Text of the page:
from The American Heritage® Dictionary of the English Language, 4th Edition
- n. A metrical foot consisting of an unstressed syllable followed by a stressed syllable or a short syllable followed by a long syllable, as in delay.
from Wiktionary, Creative Commons Attribution/Share-Alike License
- n. A metrical foot in verse consisting of an unstressed syllable followed by a stressed syllable.
from the GNU version of the Collaborative International Dictionary of English
- n. An iambus or iambic.
from The Century Dictionary and Cyclopedia
- n. Same as iambus.
from WordNet 3.0 Copyright 2006 by Princeton University. All rights reserved.
- n. a metrical unit with unstressed-stressed syllables
The "iamb" series makes visual reference to Josef Strau, an artist who uses lamps in his sculptures, and with whom Ms.
And you can flip around an iamb so that the line begins with a little triplet, or an eighth note and a sixteenth note, which happens a lot—as in “Season of mists and mellow fruitfulness.”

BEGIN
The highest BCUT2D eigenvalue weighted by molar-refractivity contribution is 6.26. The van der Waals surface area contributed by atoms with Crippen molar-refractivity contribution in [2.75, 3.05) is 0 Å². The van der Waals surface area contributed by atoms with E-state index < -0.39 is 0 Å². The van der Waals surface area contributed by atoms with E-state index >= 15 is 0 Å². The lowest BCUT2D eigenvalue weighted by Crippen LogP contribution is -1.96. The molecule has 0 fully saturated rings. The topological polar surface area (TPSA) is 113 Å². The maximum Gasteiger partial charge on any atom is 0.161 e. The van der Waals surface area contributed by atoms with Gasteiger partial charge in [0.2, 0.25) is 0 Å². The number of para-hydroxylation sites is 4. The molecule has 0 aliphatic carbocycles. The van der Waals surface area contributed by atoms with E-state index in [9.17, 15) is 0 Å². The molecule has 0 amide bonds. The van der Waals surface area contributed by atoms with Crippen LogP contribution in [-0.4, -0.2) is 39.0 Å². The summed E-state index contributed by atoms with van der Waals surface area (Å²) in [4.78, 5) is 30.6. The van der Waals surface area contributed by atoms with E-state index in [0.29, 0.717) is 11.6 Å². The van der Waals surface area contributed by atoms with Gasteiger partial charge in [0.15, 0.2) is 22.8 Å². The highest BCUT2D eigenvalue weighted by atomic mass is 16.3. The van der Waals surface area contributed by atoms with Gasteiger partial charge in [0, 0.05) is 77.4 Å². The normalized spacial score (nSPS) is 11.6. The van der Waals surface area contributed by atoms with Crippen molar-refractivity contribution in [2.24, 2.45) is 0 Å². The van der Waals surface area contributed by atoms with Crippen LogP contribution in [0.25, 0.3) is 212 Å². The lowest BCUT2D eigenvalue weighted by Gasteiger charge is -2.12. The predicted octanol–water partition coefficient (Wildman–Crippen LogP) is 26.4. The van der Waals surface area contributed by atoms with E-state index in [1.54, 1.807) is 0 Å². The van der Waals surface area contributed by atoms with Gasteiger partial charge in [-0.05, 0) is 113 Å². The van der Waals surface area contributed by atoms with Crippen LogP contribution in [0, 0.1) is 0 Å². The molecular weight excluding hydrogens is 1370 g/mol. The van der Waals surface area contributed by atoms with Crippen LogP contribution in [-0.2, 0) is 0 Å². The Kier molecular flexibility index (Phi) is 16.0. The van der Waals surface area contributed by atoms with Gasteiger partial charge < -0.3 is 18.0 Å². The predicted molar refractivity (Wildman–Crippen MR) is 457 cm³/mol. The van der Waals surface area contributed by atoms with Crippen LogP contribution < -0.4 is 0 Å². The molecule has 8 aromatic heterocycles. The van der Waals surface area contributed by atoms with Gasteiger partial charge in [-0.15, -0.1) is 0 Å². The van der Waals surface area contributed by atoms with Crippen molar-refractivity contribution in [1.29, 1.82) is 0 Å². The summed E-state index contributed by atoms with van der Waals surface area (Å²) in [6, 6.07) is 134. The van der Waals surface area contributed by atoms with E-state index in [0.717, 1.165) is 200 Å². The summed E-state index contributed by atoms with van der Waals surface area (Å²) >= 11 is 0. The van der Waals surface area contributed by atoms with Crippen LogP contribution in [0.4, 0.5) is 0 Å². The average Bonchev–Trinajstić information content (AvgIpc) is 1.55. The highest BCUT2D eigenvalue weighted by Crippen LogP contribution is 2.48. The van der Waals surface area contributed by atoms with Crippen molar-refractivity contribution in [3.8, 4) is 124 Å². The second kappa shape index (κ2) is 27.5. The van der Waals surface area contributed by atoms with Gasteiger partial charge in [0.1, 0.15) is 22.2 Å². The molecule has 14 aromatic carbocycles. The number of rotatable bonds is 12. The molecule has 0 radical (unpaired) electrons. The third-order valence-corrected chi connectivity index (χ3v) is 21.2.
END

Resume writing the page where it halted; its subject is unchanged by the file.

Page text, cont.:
You can change an initial trochee to an iamb by adding an “And” or an “O.”
With a polished iamb, trochee, dactyl, amphibrach and anapest.
The widow and her children went home without so much as an iamb.
In Shakespeare's day the groundlings were a lot more unruly, and you could say that that actress wasn't being sincere or true to her Shakespearean traditions, taking umbrage at a harmless bit of tom foolery that wouldn't have caused Richard Burbage to drop so much as a single iamb from To be, or not to be.
Which would make it a spondee and an iamb, I guess.
For the next seven years, despite repeated strokes, my grandfather worked at a small desk, piecing together the legendary fragments into a larger mosaic, adding a stanza here, a coda there, soldering an anapest or an iamb.
In our understanding, the sonnet seems to be the very shape of thought: in its dense, patterned form it exteriorizes thought; and "I think" or "I thought" is the perfect iamb.
The English-speaking foreigner is at first surprised, if he takes to scanning Pushkin's blank verse, to find that there are few substitutions of feet — hardly even a trochee for an iamb.
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